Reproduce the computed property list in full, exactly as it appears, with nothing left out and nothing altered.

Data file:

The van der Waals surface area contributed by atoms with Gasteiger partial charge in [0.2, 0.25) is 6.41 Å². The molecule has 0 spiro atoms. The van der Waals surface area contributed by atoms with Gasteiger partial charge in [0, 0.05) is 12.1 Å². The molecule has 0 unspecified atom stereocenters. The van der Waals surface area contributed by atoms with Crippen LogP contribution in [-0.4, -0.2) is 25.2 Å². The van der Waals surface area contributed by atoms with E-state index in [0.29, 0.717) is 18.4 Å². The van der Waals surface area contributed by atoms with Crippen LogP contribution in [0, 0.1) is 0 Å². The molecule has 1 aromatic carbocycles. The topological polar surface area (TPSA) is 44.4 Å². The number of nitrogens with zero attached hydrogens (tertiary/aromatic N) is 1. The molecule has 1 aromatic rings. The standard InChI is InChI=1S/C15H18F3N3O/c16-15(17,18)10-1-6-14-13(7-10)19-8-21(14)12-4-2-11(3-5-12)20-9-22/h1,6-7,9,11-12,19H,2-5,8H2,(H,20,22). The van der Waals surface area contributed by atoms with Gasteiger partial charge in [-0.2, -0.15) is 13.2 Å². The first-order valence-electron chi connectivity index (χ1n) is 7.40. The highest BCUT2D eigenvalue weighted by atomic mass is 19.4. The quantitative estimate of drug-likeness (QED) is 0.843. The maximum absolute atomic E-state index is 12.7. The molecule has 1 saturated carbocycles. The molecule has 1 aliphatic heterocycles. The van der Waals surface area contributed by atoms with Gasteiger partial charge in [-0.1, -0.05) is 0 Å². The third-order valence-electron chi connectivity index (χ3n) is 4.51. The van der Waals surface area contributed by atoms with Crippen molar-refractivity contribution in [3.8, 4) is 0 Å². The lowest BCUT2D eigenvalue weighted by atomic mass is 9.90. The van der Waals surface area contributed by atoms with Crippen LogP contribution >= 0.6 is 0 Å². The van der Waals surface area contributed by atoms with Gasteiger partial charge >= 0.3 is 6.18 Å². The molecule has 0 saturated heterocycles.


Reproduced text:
The van der Waals surface area contributed by atoms with Gasteiger partial charge in [0.2, 0.25) is 6.41 Å². The molecule has 0 spiro atoms. The van der Waals surface area contributed by atoms with Gasteiger partial charge in [0, 0.05) is 12.1 Å². The molecule has 0 unspecified atom stereocenters. The van der Waals surface area contributed by atoms with Crippen LogP contribution in [-0.4, -0.2) is 25.2 Å². The van der Waals surface area contributed by atoms with E-state index in [0.29, 0.717) is 18.4 Å². The van der Waals surface area contributed by atoms with Crippen LogP contribution in [0, 0.1) is 0 Å². The molecule has 1 aromatic carbocycles. The topological polar surface area (TPSA) is 44.4 Å². The number of nitrogens with zero attached hydrogens (tertiary/aromatic N) is 1. The molecule has 1 aromatic rings. The standard InChI is InChI=1S/C15H18F3N3O/c16-15(17,18)10-1-6-14-13(7-10)19-8-21(14)12-4-2-11(3-5-12)20-9-22/h1,6-7,9,11-12,19H,2-5,8H2,(H,20,22). The van der Waals surface area contributed by atoms with Gasteiger partial charge in [-0.2, -0.15) is 13.2 Å². The first-order valence-electron chi connectivity index (χ1n) is 7.40. The highest BCUT2D eigenvalue weighted by atomic mass is 19.4. The quantitative estimate of drug-likeness (QED) is 0.843. The maximum absolute atomic E-state index is 12.7. The molecule has 1 saturated carbocycles. The molecule has 1 aliphatic heterocycles. The van der Waals surface area contributed by atoms with Gasteiger partial charge in [-0.1, -0.05) is 0 Å². The third-order valence-electron chi connectivity index (χ3n) is 4.51. The van der Waals surface area contributed by atoms with Crippen molar-refractivity contribution in [3.8, 4) is 0 Å². The lowest BCUT2D eigenvalue weighted by atomic mass is 9.90. The van der Waals surface area contributed by atoms with Crippen LogP contribution >= 0.6 is 0 Å². The van der Waals surface area contributed by atoms with Gasteiger partial charge >= 0.3 is 6.18 Å². The molecule has 0 saturated heterocycles.